McCulloch v. Maryland

The famous case of McCulloch v. Maryland in 1819 provided proof that the Supreme Court had developed an institutional identity separate from the political preferences of the presidents who had appointed the justices. In this case, the Court unanimously gave a distinctly pro-nationalist interpretation of the nature of the union, the powers of Congress, and constitutional limitations on the states.

McCulloch addressed fundamental questions about the Constitution, Congress’s power under the Necessary and Proper Clause, and the relationship between the national government and the states.  The uproar the decision generated was a clear indication that the country did not share a common vision about the nature of the Constitution or how ambiguous provisions in it should be interpreted.  Marshall had ruled that the Constitution emanates from the people, thereby rejecting the compact theory that it is a creature of the states.  Marshall also had construed the Necessary and Proper clause in a manner that gives Congress latitude to legislate on myriad matters not explicitly identified in Article I, Section 8.  Finally, Marshall had held that the United States Constitution limits the range of policy options available to state legislatures.  This was an unpopular message to states that persisted in believing that their legislatures were constrained only by limitations in their own state constitutions.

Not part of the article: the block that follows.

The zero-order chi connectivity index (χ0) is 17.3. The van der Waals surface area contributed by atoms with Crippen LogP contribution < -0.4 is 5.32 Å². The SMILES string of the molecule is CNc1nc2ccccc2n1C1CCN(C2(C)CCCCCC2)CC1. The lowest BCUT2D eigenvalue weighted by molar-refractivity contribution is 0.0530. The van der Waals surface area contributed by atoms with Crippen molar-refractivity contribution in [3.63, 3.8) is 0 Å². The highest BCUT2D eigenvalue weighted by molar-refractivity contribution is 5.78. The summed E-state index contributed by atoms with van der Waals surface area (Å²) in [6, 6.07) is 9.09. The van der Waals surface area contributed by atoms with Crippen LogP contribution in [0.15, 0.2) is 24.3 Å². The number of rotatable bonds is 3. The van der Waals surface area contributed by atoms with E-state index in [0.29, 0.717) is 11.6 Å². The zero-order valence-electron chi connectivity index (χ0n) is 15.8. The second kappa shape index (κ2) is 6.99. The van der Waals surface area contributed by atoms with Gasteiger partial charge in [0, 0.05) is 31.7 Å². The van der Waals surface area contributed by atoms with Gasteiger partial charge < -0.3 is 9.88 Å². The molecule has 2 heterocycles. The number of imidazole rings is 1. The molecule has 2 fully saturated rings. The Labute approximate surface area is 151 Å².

Responses to McCulloch v. Maryland

Within a few weeks of the decision, a powerful political group known as the Richmond Junto began publishing essays attacking McCulloch.  They had a copy of the opinion printed in the leading Richmond newspaper so that the ruling could be “controverted and exposed.”  For the next three months, they published essays criticizing Marshall’s reasoning in the case.  Marshall was incensed.  He wrote a series of essays under the pen name “A Friend to the Union” in the Philadelphia Union newspaper defending the decision.  Spencer Roane entered the fray in June, writing under the pen name Hampden, refuting Marshall’s arguments.  He declared McCulloch to be the “Alpha and Omega” of federal usurpations of state sovereignty. 

The controversy over McCulloch helped to shape political responses to issues looming on the horizon, including the debate over slavery.  The Supreme Court would continue to play a central role in those debates, thanks in large part to the institutional identity it had developed under the leadership of John Marshall.